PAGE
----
X48 Defeat of Syphax (213 BC)
Syphax’s Defeat: 213BC
Carthaginians vs King Syphax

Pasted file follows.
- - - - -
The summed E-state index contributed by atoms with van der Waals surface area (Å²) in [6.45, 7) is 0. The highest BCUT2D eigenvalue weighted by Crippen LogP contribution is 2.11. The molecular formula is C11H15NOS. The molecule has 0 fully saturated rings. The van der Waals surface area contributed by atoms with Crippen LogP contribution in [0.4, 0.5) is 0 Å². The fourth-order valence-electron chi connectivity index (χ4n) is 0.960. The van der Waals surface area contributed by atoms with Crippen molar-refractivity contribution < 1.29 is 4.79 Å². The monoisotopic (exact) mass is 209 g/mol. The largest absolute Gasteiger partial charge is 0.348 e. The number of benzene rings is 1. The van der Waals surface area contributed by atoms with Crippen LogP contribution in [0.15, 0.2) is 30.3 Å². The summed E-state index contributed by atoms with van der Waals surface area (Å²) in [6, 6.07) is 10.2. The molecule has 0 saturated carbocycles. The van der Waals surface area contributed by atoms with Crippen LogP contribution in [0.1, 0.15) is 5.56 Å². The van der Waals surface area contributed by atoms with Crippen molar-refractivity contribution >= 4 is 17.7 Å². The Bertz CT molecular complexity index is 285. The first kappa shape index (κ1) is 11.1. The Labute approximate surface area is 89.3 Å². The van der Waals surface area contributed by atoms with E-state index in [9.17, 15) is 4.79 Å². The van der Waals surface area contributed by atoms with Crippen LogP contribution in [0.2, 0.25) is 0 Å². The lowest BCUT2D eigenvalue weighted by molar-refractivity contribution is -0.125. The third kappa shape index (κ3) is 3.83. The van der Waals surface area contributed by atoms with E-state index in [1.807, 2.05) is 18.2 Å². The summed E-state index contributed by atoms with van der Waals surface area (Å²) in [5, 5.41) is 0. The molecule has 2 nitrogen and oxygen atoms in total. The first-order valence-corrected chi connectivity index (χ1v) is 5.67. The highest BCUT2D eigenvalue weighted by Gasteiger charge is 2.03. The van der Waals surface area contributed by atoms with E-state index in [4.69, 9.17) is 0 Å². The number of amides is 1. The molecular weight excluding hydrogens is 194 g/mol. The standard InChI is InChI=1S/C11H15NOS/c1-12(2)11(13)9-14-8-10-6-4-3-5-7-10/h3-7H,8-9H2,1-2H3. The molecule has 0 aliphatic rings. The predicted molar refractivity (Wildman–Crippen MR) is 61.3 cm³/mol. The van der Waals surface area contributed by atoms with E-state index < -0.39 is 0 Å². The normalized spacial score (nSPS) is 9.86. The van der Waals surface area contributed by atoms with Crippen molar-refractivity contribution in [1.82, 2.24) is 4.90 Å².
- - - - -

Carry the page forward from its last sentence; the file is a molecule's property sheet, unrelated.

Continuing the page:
This is an ancient battle about which little is known. All we really know are the sides involved, the result, and that it was supposedly a great battle in which it is said some 30,000 fell (probably a gross over-estimate). Syphax, a powerful Numidian king,, allied himself with Rome. Carthage had to recall Hannibal’s brother Hasdrubal to Africa with his Spanish veterans and make common cause with another Numidian king, Gala, and his son Masinissa, to put down Syphax’s great rebellion. Later on in the 2nd Punic War this cast of Numidian characters switched sides when Syphax took over Gala’s kingdom after his death and married a Carthaginian beauty as part of a new pro-Punic political alliance, and the prince, Masinissa, was forced to seek Roman help to settle his vendetta with Syphax and regain his father’s kingdom.